Last night I attended the Tech in Motion Mobile Security Panel Discussion in Chicago. The panelists consisted of Richard Rushing, the Chief Information Security Officer of Motorola Mobility; Andrew Hoog, CEO/co-founder of viaForensics; Amit Shah, the Co-Founder and CTO at Vaporstream; and John Storozuk, Senior Security Product Manager for Product Security at BlackBerry. The panel provided a great diversity in experiences, which made for a very informative panel.
The evening began with Andrew showing just how easy it was to hack an Android phone. The hack began with a phishing email. A phishing email is an email that looks like it comes from a trusted sender and includes a form or a link for the user is to click. Once they click this link, they are taken to the hacker’s web server where the damage begins. From there, the demonstration showed how a hacker could take advantage of known compromises and gain control of the user’s device.
This demonstrated one of the key aspects of mobile security: Mobile Security Begins with You! In the above demonstration, if the user had not clicked on the link, the hackers would not have gained access to the device. As Andrew says: “users need to be the front line of defence”. It is kind of like how home security has progressed. Your parents or grandparents probably didn’t even lock their doors. Security wasn’t an issue. Slowly, people realized they need to secure their homes and began locking their doors. Then they stepped up security again with alarm systems and home monitoring cameras. Your mobile device carries an incredible amount of information about you. It has business information, hundreds of contacts, documents, banking apps, etc. In the wrong hands, this information can be very damaging.
Clearly you can’t put a key lock on your device like you do with your home, but you can put a software lock. Step one in securing your mobile device is to put a power on/wake up password on the device. This does a couple of things for you. First, it makes it harder for thieves to get access to your device if it is lost or stolen. They have to get past the password. Second, if you are using encryption on your device, it enforces that encryption. If your device uses encryption and you do not have a password, you really aren’t using the encryption. Once the device is on and unlocked, the device is decrypted. If you don’t have a password, your device is always in a decrypted state.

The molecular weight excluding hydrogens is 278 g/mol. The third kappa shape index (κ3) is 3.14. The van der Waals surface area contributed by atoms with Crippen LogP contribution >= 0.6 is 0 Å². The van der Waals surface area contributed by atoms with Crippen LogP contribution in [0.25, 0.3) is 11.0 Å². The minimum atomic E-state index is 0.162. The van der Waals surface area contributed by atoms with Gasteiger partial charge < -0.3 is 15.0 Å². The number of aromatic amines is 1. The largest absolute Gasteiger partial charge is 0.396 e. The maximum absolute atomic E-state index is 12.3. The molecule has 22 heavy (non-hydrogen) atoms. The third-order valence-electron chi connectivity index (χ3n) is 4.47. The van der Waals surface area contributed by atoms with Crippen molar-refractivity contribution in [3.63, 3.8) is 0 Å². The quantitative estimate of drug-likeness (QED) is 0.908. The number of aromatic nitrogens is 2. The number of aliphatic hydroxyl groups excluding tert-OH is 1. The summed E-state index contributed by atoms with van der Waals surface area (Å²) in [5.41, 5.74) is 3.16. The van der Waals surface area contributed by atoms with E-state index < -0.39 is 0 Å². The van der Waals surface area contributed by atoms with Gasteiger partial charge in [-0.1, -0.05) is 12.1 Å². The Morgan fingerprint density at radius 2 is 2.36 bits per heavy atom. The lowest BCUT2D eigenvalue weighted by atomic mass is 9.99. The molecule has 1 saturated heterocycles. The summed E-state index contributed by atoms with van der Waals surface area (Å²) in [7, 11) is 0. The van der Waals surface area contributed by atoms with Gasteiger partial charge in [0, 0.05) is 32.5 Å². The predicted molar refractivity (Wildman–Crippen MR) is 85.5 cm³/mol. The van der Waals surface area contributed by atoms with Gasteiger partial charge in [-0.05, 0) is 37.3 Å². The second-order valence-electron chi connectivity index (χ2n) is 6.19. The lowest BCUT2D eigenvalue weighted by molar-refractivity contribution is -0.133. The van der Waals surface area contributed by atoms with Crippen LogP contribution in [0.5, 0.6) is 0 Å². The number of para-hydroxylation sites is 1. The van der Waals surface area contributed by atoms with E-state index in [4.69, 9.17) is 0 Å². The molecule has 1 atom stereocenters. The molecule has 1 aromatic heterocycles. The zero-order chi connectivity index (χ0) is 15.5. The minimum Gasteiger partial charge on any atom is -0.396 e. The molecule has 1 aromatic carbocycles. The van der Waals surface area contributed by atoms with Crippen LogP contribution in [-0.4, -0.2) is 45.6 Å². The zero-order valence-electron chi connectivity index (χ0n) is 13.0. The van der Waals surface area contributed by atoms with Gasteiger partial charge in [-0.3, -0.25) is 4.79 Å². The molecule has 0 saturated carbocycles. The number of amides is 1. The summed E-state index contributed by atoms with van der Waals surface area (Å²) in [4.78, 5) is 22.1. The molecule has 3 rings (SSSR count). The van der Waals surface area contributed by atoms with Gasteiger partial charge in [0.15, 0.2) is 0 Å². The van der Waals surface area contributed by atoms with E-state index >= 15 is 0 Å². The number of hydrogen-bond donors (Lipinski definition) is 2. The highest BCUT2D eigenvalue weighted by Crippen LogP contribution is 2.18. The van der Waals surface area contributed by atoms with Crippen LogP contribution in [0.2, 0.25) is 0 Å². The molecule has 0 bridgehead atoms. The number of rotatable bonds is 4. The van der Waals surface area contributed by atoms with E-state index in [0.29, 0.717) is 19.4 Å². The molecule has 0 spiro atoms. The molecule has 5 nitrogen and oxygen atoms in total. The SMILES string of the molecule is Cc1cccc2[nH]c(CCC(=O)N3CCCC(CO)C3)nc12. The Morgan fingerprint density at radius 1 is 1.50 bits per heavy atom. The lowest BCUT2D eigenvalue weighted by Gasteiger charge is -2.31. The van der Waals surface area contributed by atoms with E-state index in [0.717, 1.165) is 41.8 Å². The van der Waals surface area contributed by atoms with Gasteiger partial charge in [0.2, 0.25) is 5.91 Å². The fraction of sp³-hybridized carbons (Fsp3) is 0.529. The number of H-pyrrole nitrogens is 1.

Also, if your device allows, use a password that is more than four numbers. A four number password is very easy to hack via brute force (simply trying all combinations). Use at least six characters and, ideally, throw in some letters and symbols. Yes, it is a little more of a hassle to wake up your phone, but if you lose it or it is stolen, you will be much happier knowing the thieves can’t easily access your phone.
The second thing you should do is pay attention to the applications you install and what permissions they are requesting. Many free apps are free because they want access to your contacts or email. When you install the application, it will prompt you to grant these permissions. If you grant those permissions, the application can do what it wants. Say you install a flashlight app and it asks for contact information. If you agree, that company now has all your contacts information. All your friends’ names, email addresses, and phone numbers. Chances are they are going to sell that information or use it for marketing purposes. When installing apps and they ask for permissions, ask yourself why they need those permissions. If something seems wonky (like a flashlight app asking for contact access), don’t install the app.
A third thing you should keep in mind is your connection to the Internet. Wi-Fi® hotspots are popping up everywhere: airports; coffee shops; public parks; etc. But do you really know who is providing that hotspot? A potential security issue exists if you connect to an unknown hotspot. This hotspot could actually be capturing the information you sending. This could compromise your passwords and other vital information. Imagine you hook up to a hotspot while sitting at a park. You might even think how nice it is to have Wi-Fi access at the park. You proceed to log on to little Web Shopping. Bammo! The hacker who set up that Wi-Fi link now has your account information to the sites you logged into and maybe even your credit card information. Also, if you use the same password for all your log ins (which you shouldn’t do), they may have access to your bank account, credit card information, and other highly damaging sites that use the same login/password combination.
What can you do? Simple, never provide sensitive information over public Wi-Fi. This includes Wi-Fi hotspots you know. After all, you can’t be 100% certain their setup hasn’t be compromised. Never connect to unknown Wi-Fi hotspots just like you wouldn’t get into a stranger’s car. When connecting to any public hotspots, if you are asked to create an account, use a pseudonym and a nonsense password. Asking to create an account is a great way for hackers to get username and password information that you may use on other sites. So don’t give it to them. Your connection is going to be temporary, make your identity that way too.
Before you ditch your mobile device all together, remember that it can be simple to keep your device secure. Follow the steps outlined in this article and just keep your wits about you. Remember the age-old wisdom: if it seems too good to be true, it probably is. Mobile security starts with you.